It is therefore an object of this invention to provide an improved temporary protective coating for protecting glass surfaces during the handling and edging operations which is hard and scratch resistant and which offers good protec- While it is true that some detion to the glass surfaces without having any detrimental effect thereon.
Another object of the invention is to provide an improved temporary protective coating formed of a material which can be applied to the glass surfaces in a rapid and convenient manner and also readily removed therefrom after it has served its purpose.
by brushing a thicker consistency will be em ployed than would be the case if a spraying operation is preferred. The group of resins found suitable is a reaction product of urea, formaldehyde and a monohydric aliphatic alcohol. These resins may be correctly termed monohydric I aliphatic alcoholated urea formaldehyde resins.
Among the types of alcohol reacted urea formaldehyde resins that have been found to work satisfactorily are the methylated, ethylated, propylated, butylated and isobutylated urea formaldehyde resins. The urea formaldehyde resins of the type herein employed are characterized by extremely high hardness, being two to three times as hard .as any of the natural resins, cellulosic materials or conventional vinyl resins so far produced and sold for the manufacturer of plastics and coating materials.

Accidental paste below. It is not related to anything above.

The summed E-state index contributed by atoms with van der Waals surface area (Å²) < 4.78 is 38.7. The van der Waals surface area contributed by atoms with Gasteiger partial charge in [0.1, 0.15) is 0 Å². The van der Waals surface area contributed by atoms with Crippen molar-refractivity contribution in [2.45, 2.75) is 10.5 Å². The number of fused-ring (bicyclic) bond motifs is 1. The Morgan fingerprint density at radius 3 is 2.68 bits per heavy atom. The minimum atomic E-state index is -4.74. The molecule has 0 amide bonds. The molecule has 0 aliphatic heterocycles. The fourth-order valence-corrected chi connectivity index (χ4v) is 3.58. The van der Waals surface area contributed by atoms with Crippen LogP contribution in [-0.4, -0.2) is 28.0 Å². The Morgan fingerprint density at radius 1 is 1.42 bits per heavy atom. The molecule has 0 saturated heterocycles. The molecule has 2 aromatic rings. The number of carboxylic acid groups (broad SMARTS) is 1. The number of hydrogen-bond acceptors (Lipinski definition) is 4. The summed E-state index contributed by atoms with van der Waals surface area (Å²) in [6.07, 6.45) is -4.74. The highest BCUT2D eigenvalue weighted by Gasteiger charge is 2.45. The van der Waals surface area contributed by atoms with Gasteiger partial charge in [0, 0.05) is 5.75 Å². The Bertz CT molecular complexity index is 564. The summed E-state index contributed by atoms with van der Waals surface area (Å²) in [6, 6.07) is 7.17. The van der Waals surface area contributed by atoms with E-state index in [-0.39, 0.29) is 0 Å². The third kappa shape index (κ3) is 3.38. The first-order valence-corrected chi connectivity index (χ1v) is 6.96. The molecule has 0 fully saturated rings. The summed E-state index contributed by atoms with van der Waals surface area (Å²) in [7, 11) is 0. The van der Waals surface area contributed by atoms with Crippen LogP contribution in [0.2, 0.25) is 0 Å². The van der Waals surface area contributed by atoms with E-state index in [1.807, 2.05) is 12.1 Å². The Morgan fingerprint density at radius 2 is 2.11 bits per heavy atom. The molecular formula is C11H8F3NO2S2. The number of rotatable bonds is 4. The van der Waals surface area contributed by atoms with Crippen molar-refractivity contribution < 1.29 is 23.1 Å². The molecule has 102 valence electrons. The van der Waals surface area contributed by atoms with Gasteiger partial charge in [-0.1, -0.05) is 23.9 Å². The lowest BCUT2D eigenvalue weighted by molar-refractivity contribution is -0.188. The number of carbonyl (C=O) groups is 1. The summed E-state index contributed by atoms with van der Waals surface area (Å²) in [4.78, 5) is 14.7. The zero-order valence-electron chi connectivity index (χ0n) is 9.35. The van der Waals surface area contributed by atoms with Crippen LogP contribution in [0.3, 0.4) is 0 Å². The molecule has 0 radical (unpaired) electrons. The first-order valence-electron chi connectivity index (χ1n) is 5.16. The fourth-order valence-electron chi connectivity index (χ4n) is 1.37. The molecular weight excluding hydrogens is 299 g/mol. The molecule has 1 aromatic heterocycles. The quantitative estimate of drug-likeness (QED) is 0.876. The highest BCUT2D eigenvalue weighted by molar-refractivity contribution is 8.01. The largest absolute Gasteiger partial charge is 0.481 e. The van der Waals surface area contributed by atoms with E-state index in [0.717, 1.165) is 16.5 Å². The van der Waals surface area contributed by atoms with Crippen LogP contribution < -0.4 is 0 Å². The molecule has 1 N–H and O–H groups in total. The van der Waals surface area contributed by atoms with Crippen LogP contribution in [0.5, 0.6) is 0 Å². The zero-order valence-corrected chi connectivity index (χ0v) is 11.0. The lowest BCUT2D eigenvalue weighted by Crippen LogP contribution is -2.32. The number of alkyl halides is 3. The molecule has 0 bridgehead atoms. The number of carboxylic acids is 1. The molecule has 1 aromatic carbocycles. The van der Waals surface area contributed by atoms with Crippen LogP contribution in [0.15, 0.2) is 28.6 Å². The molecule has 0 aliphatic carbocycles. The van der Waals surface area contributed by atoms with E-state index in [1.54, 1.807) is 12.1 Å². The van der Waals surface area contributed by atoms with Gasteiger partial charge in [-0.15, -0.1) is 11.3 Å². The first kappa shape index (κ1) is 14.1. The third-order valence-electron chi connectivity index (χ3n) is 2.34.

The urea formaldehyde resin on being reacted with the alcohol is thinned with appropriate solvents and thinners such as, for example, aliphatic alcohols, toluene, hydrogenated petroleum derivatives, V. M. P. naphtha, etc. As will be understood, a wide variety of thinners may be employed and the ratio of thinners as well as the boilin points of the thinners will be so governed as to give the desired evaporation rate, depending 'upon the method of application being employed.
A catalyst is also added to accelerate the setting of the resin. It is preferable to use an acid catalyst in conjunction with the resin material to insure rapid setting of the coating; the presence of the acid catalyst causing condensation of the resin reactive groups to yield a hardened form. As examples of acid catalysts that may be successfully employed, the following may be mentioned: phosphoric acid, mono dior triphosphoric esters of monohydric aliphatic alcohols, sulphuric acid, acetic acid, oxalic acid, propicnic acid. etc. Approximately 1% to 2% of the acid catalyst isaddedbased on the weight of the resin employed. The acid catalyst is preferably i type have a fairly high water absorption, say
about 5%, and when the coating is brought into added tothe thinners and the thinner and the a solution of-the-resin mixed in a governed proportion to yield vthe necessary concentration of acid catalyst in the final mix to be applied.